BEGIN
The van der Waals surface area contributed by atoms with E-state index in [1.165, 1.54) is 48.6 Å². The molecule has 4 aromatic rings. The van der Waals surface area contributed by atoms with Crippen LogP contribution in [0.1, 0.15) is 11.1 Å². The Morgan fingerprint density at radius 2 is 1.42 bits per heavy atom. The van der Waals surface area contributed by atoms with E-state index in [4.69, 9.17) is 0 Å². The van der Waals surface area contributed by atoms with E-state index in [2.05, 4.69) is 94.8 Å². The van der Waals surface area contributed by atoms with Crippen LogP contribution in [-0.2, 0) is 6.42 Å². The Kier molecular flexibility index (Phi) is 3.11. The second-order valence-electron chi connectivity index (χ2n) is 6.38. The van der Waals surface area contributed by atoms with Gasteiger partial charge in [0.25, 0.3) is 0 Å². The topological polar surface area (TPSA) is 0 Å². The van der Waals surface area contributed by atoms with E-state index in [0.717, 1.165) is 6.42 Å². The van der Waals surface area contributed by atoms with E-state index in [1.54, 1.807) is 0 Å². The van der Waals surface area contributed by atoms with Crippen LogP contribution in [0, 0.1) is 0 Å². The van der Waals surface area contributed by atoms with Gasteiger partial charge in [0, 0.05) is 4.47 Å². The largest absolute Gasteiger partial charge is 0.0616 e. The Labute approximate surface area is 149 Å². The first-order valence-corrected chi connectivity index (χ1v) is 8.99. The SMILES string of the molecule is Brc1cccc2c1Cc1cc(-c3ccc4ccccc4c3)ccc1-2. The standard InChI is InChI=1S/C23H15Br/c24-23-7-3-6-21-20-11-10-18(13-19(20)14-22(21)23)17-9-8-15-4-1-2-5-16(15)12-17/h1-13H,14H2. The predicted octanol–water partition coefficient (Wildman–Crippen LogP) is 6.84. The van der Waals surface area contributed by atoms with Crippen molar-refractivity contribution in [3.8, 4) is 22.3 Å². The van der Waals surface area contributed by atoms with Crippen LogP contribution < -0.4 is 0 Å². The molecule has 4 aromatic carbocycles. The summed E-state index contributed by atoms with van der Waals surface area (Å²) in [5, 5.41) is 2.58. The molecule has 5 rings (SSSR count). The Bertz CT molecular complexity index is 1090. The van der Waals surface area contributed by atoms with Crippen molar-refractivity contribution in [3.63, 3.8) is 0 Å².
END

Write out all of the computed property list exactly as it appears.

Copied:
The van der Waals surface area contributed by atoms with E-state index in [1.165, 1.54) is 48.6 Å². The molecule has 4 aromatic rings. The van der Waals surface area contributed by atoms with Crippen LogP contribution in [0.1, 0.15) is 11.1 Å². The Morgan fingerprint density at radius 2 is 1.42 bits per heavy atom. The van der Waals surface area contributed by atoms with E-state index in [4.69, 9.17) is 0 Å². The van der Waals surface area contributed by atoms with E-state index in [2.05, 4.69) is 94.8 Å². The van der Waals surface area contributed by atoms with Crippen LogP contribution in [-0.2, 0) is 6.42 Å². The Kier molecular flexibility index (Phi) is 3.11. The second-order valence-electron chi connectivity index (χ2n) is 6.38. The van der Waals surface area contributed by atoms with Gasteiger partial charge in [0.25, 0.3) is 0 Å². The topological polar surface area (TPSA) is 0 Å². The van der Waals surface area contributed by atoms with E-state index in [0.717, 1.165) is 6.42 Å². The van der Waals surface area contributed by atoms with E-state index in [1.54, 1.807) is 0 Å². The van der Waals surface area contributed by atoms with Crippen LogP contribution in [0, 0.1) is 0 Å². The van der Waals surface area contributed by atoms with Gasteiger partial charge in [0, 0.05) is 4.47 Å². The largest absolute Gasteiger partial charge is 0.0616 e. The Labute approximate surface area is 149 Å². The first-order valence-corrected chi connectivity index (χ1v) is 8.99. The SMILES string of the molecule is Brc1cccc2c1Cc1cc(-c3ccc4ccccc4c3)ccc1-2. The standard InChI is InChI=1S/C23H15Br/c24-23-7-3-6-21-20-11-10-18(13-19(20)14-22(21)23)17-9-8-15-4-1-2-5-16(15)12-17/h1-13H,14H2. The predicted octanol–water partition coefficient (Wildman–Crippen LogP) is 6.84. The van der Waals surface area contributed by atoms with Crippen molar-refractivity contribution in [3.8, 4) is 22.3 Å². The van der Waals surface area contributed by atoms with Crippen LogP contribution < -0.4 is 0 Å². The molecule has 4 aromatic carbocycles. The summed E-state index contributed by atoms with van der Waals surface area (Å²) in [5, 5.41) is 2.58. The molecule has 5 rings (SSSR count). The Bertz CT molecular complexity index is 1090. The van der Waals surface area contributed by atoms with Crippen molar-refractivity contribution in [3.63, 3.8) is 0 Å².